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Microsoft touts partner contributions to the NZ economy

Partner ecosystem delivers billions of dollars for the local economy, Microsoft says
Minister Megan Woods, Barrie Sheers (Microsoft) and Jourdan Templeton (Aware Group)

Minister Megan Woods, Barrie Sheers (Microsoft) and Jourdan Templeton (Aware Group)

Microsoft’s New Zealand partner ecosystem includes around 2,300 partners, nearly 90 per cent of which are small businesses, research commissioned by Microsoft shows.

The businesses cover every region and employ more than 21,000 people, said Barrie Sheers, managing director of Microsoft New Zealand.

The research featured in a showcase of Kiwi tech innovation at Parliament last Wednesday which aimed to demonstrate the achievements of local innovators and inspire policymakers to explore new ideas. 

It showed that Microsoft's partners generate billions of dollars for the local economy, Sheers said.

“New Zealand, like the rest of the world, is facing an era of profoundly disruptive environmental, social and economic change," said Sheers. "New technologies will play a critical role in driving these changes, but also open up opportunities.”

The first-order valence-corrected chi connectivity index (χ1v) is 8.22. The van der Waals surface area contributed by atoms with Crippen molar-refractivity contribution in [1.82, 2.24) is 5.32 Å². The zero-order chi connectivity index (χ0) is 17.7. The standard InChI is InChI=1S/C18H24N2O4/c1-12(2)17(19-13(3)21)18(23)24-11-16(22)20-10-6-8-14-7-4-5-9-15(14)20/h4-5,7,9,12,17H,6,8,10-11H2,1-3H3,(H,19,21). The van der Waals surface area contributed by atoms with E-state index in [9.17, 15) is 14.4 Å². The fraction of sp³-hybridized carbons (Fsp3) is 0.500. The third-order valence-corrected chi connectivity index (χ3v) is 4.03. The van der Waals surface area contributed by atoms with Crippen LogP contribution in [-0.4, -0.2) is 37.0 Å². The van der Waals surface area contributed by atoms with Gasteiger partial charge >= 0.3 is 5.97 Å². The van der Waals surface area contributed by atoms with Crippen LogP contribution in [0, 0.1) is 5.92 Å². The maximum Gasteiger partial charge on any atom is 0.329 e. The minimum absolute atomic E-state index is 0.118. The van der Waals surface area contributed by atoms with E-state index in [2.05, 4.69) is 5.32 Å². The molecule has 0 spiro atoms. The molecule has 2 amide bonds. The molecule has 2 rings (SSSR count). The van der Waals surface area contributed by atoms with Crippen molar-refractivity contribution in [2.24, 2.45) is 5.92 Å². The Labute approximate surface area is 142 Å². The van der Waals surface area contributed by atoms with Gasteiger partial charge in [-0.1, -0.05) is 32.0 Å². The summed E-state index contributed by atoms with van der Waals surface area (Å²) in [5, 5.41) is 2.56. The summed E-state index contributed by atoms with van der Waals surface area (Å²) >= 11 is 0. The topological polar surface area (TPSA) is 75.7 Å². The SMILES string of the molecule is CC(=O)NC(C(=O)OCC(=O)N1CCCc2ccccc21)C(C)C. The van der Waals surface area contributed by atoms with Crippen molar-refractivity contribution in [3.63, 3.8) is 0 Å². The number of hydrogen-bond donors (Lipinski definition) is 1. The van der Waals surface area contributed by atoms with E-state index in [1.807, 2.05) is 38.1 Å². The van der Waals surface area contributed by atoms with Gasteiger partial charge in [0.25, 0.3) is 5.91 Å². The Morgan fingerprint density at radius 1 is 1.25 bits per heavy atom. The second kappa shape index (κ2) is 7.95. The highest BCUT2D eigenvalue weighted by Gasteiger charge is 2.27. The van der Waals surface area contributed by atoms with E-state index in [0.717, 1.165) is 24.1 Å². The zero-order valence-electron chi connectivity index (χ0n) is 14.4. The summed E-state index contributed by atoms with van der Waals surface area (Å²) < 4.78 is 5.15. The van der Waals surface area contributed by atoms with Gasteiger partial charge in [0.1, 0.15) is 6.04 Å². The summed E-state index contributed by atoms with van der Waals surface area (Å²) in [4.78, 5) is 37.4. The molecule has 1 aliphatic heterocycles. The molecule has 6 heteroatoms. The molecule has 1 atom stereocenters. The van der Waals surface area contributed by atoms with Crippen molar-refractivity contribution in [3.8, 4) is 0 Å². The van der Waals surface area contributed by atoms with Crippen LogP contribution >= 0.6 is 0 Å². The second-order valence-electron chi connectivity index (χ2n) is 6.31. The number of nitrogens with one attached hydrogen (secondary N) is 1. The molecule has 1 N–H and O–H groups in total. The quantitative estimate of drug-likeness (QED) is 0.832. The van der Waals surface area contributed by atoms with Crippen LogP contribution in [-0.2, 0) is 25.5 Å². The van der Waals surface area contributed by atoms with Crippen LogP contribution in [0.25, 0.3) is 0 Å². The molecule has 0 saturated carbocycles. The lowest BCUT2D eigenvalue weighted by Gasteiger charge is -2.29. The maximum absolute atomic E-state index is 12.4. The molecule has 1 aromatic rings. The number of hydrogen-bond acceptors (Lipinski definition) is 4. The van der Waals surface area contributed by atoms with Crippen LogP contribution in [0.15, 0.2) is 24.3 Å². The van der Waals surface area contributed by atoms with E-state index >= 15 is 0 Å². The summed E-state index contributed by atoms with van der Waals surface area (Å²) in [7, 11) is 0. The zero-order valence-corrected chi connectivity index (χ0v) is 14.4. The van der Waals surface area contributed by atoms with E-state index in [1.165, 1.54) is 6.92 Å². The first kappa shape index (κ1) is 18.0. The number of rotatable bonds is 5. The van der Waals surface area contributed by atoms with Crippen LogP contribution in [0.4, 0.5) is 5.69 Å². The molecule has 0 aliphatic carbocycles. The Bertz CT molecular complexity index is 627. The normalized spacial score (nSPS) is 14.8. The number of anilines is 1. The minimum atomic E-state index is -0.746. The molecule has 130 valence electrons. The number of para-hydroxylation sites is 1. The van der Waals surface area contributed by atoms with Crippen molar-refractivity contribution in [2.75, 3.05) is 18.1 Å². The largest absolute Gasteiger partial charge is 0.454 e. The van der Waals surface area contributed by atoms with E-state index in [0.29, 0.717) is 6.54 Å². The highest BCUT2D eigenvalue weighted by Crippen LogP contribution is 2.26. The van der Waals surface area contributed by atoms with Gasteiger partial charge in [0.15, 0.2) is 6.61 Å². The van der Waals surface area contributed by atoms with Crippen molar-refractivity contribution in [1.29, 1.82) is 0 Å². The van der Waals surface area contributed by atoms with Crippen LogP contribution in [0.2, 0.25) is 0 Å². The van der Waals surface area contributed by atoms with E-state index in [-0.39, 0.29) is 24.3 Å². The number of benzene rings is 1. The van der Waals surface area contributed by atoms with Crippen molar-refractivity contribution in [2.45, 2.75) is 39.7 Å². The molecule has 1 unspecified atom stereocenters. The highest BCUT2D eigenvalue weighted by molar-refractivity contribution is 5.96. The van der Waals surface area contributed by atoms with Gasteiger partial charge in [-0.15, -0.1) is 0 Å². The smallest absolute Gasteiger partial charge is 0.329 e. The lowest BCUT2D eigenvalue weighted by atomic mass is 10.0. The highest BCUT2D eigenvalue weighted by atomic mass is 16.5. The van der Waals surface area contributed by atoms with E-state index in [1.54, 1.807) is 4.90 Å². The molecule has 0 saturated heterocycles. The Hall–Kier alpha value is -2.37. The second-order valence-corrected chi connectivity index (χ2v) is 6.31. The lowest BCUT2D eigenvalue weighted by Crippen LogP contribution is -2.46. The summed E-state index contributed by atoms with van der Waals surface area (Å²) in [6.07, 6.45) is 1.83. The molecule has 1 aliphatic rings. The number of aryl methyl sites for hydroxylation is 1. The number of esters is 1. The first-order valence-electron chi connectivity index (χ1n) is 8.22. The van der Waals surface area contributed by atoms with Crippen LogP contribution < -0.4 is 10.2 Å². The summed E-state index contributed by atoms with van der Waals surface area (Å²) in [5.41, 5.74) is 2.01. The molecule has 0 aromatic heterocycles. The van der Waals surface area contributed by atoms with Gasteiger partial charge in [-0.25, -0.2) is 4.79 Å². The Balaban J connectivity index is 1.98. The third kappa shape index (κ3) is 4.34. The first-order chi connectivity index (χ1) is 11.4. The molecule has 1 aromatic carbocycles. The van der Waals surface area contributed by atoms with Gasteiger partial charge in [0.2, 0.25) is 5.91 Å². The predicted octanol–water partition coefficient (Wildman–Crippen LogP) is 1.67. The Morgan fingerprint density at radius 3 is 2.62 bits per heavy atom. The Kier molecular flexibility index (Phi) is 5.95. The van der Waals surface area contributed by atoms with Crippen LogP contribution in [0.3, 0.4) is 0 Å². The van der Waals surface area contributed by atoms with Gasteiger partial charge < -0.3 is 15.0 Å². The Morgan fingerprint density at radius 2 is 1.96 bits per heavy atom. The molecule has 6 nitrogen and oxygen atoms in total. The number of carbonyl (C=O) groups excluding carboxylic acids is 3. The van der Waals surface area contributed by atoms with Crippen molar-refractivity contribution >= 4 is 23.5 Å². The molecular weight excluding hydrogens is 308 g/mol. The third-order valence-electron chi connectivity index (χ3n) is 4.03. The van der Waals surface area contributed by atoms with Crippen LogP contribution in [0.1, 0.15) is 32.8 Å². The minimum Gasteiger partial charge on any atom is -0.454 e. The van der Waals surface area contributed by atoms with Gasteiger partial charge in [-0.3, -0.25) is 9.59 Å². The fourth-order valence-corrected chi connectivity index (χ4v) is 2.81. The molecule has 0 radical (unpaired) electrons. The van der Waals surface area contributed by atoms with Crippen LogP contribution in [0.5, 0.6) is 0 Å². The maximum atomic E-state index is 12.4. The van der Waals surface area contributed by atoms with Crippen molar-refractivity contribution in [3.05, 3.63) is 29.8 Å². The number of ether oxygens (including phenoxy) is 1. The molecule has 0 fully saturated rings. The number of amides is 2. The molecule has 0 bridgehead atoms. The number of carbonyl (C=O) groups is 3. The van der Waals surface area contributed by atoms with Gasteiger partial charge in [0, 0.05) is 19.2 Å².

Showcase attendees, including event sponsor and minister for government digital services Megan Woods and other MPs, were shown around five “hubs” demonstrating projects with potential to change the planet and transform education.

Among the presenters was Camden Howitt, co-founder of Sustainable Coastlines, who joined software developers Enlighten Designs to show how artificial intelligence is boosting community efforts to combat waste on beaches. 

The project was recognised by the award of an "AI for Earth" grant by Microsoft president Brad Smith on a recent visit to New Zealand.

Aware Group head of operations Jeff Brown and chief technology officer Jourdan Templeton demonstrated how Microsoft’s FarmBeats drone and sensor technology combined with Artificial Intelligence provided sustainable farming insights and increased yields. 

Aware Group have brought the FarmBeats technology to New Zealand, and it is also being used in the US, Brazil, Kenya and India, helping farmers and growers make the most of natural resources using less water, fertilisers or herbicides.

Representatives from Unify Solutions and the Ministry of Education detailed an award-winning project that provided secure online access for more than 70,000 members of the education sector.

Educational games designer Joy Business Academy demonstrated of how gaming can boost student engagement and build skills.